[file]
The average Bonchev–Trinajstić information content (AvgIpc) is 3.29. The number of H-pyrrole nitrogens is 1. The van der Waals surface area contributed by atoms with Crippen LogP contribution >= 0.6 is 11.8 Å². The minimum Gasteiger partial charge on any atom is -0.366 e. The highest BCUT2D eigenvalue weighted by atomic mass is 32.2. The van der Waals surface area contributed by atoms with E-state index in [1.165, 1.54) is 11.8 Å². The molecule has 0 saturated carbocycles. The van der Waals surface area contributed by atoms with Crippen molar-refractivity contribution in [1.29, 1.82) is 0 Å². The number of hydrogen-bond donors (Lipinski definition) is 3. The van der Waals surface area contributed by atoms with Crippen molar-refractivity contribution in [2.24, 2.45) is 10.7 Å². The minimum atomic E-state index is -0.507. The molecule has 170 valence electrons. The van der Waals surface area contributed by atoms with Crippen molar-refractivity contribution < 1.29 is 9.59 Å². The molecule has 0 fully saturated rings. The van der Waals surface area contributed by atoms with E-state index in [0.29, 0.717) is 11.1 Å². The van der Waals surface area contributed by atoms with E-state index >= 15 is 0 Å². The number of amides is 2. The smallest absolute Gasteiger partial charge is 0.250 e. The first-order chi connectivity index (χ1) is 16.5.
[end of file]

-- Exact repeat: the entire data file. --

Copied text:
The average Bonchev–Trinajstić information content (AvgIpc) is 3.29. The number of H-pyrrole nitrogens is 1. The van der Waals surface area contributed by atoms with Crippen LogP contribution >= 0.6 is 11.8 Å². The minimum Gasteiger partial charge on any atom is -0.366 e. The highest BCUT2D eigenvalue weighted by atomic mass is 32.2. The van der Waals surface area contributed by atoms with E-state index in [1.165, 1.54) is 11.8 Å². The molecule has 0 saturated carbocycles. The van der Waals surface area contributed by atoms with Crippen molar-refractivity contribution in [1.29, 1.82) is 0 Å². The number of hydrogen-bond donors (Lipinski definition) is 3. The van der Waals surface area contributed by atoms with Crippen molar-refractivity contribution in [2.24, 2.45) is 10.7 Å². The minimum atomic E-state index is -0.507. The molecule has 170 valence electrons. The van der Waals surface area contributed by atoms with Crippen molar-refractivity contribution < 1.29 is 9.59 Å². The molecule has 0 fully saturated rings. The van der Waals surface area contributed by atoms with E-state index in [0.29, 0.717) is 11.1 Å². The van der Waals surface area contributed by atoms with E-state index >= 15 is 0 Å². The number of amides is 2. The smallest absolute Gasteiger partial charge is 0.250 e. The first-order chi connectivity index (χ1) is 16.5.